Academic journal article The Science Teacher

Lasers Could Heat Objects to Be Hotter Than the Sun

Academic journal article The Science Teacher

Lasers Could Heat Objects to Be Hotter Than the Sun

Article excerpt

Lasers could heat materials to temperatures hotter than the center of the Sun in only 20 quadrillionths of a second, according to new research.

Theoretical physicists from Imperial College London have devised an extremely rapid heating mechanism that they believe could heat certain materials to 10 million degrees in much less than a million-millionth of a second.

The method, proposed for the first time, could be relevant to new avenues of research in thermonuclear fusion energy, where scientists are seeking to replicate the Sun's ability to produce clean energy.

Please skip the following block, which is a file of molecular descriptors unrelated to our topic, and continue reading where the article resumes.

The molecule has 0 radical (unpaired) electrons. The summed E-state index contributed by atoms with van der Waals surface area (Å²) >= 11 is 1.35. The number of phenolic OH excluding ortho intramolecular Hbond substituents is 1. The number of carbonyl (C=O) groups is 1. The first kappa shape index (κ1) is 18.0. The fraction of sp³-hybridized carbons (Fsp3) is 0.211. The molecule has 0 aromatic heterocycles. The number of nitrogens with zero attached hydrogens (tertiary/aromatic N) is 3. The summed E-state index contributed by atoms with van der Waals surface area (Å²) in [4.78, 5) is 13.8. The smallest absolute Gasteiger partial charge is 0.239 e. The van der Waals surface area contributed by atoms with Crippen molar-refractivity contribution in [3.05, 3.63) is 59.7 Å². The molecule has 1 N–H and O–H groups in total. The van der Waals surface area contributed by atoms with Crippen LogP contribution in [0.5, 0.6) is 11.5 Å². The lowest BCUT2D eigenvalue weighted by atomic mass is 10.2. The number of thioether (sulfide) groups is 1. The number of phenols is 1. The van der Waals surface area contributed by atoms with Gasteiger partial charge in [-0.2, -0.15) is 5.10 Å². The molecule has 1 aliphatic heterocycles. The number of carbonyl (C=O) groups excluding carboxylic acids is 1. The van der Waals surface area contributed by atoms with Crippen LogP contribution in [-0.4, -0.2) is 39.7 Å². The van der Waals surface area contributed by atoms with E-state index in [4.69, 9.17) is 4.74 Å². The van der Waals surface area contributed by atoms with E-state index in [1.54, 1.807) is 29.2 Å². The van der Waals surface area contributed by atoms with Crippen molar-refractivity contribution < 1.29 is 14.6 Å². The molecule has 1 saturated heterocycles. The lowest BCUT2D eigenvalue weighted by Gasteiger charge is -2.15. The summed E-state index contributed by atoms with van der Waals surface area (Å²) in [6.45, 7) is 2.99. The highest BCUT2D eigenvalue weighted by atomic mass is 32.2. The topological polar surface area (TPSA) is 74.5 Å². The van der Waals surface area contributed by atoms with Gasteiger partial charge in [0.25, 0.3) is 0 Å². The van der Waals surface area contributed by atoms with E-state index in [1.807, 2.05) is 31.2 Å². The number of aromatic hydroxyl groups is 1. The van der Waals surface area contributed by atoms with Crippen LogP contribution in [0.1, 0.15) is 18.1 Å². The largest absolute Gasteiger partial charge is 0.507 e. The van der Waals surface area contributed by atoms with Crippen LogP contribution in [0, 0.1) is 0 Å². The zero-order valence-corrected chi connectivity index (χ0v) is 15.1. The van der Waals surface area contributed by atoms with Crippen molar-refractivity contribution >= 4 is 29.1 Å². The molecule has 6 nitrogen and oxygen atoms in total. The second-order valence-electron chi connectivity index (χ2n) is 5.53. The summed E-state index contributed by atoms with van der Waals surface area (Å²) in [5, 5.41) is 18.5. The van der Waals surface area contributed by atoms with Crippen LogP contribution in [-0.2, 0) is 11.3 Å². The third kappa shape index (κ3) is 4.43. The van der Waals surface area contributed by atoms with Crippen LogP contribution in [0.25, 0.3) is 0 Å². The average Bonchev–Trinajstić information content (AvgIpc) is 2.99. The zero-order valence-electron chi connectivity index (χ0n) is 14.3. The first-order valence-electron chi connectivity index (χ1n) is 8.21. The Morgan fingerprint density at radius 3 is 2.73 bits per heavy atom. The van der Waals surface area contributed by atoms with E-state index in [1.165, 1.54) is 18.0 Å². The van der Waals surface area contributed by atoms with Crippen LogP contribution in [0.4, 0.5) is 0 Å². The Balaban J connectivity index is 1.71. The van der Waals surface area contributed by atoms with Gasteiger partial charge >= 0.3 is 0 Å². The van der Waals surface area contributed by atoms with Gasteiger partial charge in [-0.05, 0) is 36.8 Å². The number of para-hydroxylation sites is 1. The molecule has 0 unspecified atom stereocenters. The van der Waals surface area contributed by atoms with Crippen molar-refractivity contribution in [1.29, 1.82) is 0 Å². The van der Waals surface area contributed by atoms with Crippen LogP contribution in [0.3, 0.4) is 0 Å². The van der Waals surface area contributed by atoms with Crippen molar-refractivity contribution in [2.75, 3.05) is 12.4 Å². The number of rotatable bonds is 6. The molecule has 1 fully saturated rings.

The heating would be about 100 times faster than rates in fusion experiments using the world's most energetic laser system at the Lawrence Livermore National Laboratory in California. The race is now on for fellow scientists to put the team's method into practice.

Researchers have been using high-power lasers to heat material as part of the effort to create fusion energy for many years. In this new study, the physicists at Imperial were looking for ways to directly heat ions, the particles that make up the bulk of matter.

When lasers are used to heat most materials, the energy from the laser first heats the electrons in the target, which in turn heat the ions. This makes the process slower than targeting the ions directly.

The Imperial team discovered that a high-intensity laser fired at a certain type of material will create an electrostatic shockwave that can heat ions directly. Their discovery was published in the journal Nature Communications. …

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